National Research Foundation

Comment on New Bill: Astronomy Geographic Advantage Bill [B17-2007]
I want to make comments particularly with regard to geomagnetic
observations, that are covered by the following paragraph:
"astronomy and related scientific endeavours"
(b) observations that assist in understanding the sun and the
I feel that this sentence should also include the word 'geomagnetic
In terms of section 24 (2) relating to "Identified activities in
coordinated astronomy advantage area", the following conditions should
be added:
(d) other activities capable of causing ULF (Ultra‑Low Frequency)
interference, and
(e) activities that can cause unacceptable background noise in
geomagnetic field observations, like electric railway lines at distances
closer than 50 km.
In particular this bill can related to not only Astronomy but also the
broad area of Space Physics, therefore it is particular pleasing to see
that the sun and magnetosphere are included with Astronomy. 
However, it would also be advantageous to include the ionosphere as an
item in the definition "astronomy and related scientific endeavours". 
South Africa currently has 3 (soon to be 4) ionosondes, which are the
equipment used for measuring the ionosphere, extending from 90 km to 350
km. Our knowledge of the ionosphere directly impacts on our ability to
communicate using radio. Similarities exist between this technique and
that of a radio telescope, with the most profound difference being the
frequency range. Therefore, we would like to request that the ionosphere
be included in the advantage bill in the following way.
Page 5, line 5, item (b) of the definition for "Astronomy and related
scientific endeavours"
(b) observations that assist in understanding the sun, the magnetosphere
and the ionosphere;
I fully support the attempt to get aircraft to move their flight paths
east of the observatory to avoid contrail‑related atmospheric
Not only can it potentially cause cloud seeding and consequent lack of
transparency, but it may also negatively impact the seeing by creating
turbulent wakes in the jet stream.
In addition, with the distinct possibility of employing Adaptive Optics
(AO) at SALT in the future, this will require the use of artificial
laser guide stars (LGS). These are generated by firing powerful laser
beams into the atmosphere, to altitudes between ~20 km (Rayleigh laser)
and ~90 km (sodium laser). While it will always be the case that such
lasers will be subject to aircraft avoidance measures (as per civil
aviation regulations), it would obviously be to the benefit of the
airlines to remove this potential risk altogether by modifying their
flight paths.
A SALT LGS system is likely to involve a Rayleigh beacon sent up at an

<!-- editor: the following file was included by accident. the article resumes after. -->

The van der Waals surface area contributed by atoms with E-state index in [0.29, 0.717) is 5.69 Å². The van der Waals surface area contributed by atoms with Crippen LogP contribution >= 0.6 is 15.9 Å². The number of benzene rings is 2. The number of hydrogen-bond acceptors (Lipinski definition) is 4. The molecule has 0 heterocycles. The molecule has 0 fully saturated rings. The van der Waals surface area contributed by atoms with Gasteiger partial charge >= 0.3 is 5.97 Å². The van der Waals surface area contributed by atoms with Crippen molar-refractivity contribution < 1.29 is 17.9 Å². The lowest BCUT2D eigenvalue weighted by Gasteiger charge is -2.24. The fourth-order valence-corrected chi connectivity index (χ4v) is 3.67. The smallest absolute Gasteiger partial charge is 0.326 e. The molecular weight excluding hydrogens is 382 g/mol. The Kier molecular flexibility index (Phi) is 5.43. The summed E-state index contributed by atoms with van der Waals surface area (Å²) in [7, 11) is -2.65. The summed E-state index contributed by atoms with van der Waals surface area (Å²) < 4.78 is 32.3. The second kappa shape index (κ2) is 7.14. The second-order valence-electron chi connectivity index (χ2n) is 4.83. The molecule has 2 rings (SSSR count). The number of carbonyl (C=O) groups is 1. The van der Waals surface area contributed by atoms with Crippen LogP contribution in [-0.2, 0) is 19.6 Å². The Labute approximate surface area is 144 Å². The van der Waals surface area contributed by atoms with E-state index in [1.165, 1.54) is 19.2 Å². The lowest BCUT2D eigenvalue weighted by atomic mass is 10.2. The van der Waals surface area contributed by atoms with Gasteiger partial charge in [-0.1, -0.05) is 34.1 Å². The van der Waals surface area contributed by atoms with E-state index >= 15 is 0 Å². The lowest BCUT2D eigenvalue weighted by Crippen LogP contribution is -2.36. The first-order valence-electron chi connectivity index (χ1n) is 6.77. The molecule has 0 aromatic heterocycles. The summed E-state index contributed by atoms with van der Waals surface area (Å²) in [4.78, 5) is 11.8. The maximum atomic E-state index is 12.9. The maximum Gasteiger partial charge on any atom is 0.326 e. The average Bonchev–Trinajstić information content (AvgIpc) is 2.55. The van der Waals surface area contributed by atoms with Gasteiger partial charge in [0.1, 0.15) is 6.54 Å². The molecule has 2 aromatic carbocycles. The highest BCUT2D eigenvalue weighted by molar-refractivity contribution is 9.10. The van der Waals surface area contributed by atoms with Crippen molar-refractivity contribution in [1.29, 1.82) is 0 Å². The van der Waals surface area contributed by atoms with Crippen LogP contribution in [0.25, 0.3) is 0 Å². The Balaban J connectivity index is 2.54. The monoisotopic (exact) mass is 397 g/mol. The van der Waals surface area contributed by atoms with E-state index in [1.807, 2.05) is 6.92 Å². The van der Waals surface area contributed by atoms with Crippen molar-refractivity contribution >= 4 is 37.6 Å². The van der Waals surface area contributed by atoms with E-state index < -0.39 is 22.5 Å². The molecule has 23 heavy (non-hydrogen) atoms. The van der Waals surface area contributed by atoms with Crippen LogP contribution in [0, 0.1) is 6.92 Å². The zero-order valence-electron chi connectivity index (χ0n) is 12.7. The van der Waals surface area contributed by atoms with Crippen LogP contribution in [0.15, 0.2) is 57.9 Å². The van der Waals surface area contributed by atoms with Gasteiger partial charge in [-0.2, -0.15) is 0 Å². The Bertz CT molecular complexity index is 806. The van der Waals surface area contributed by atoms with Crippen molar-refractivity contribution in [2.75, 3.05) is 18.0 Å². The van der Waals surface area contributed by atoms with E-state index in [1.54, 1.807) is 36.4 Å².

angle of <43 degrees to the zenith. For typical aircraft altitudes of
10km, avoidance of laser beams hitting the aircraft (where pilot glare
is the major threat) could be achieved by ensuring aircraft keep ~10 km
  distant for the observatory.
I have looked at the Astronomy Geographic Advantage Bill and have in
essence only two comments:
The Bill is essential in the light of the KAT, SKA and other
developments in Astronomy. What is not very clear from the Bill is the
difference between core, central and coordinated astronomy advantage
areas. There are some differences under the respective headings in terms
of regulating unwanted interference, but it would clarify matters
considerably if these three different types of areas were defined more
clearly up front under the heading "Definitions".
Objective 2(b) refers particularly "TO DEVELOP SKILLS, CAPABILITIES AND
EXPERTISE of those engaged in astronomy and related scientific
endeavours in
Southern Africa", yet this is only dealt with very vaguely
under the heading Powers and Functions of the NRF under section 47(1)(b)
where it is stated that the NRF "may develop strategies....."
In the light of the wording of objective 2(b) I strongly suggest that
47(1)(b) be rephrased as follows "must develop strategies, alone
............ for the enhancement of skills, capabilities and expertise
in astronomy and related sciences to enable the Republic (alternatively
the astronomical sciences) to benefit fully from the astronomy advantage
areas created by this Act, and in doing so encourage and facilitate the
participation of the previously disadvantaged groups."
The primary impact for us that I see is that we will be responsible for
the monitoring and reporting of potential astronomical polluting
around such a declared zone. This will naturally require a degree of
capacity to do so and we will have to secure funding to do so.
In addition I see a potential collaboration with National Parks in terms
of the overall management of the region as our objectives should be

Magdal Pienaar‑Marais
Manager: Corporate Governance Unit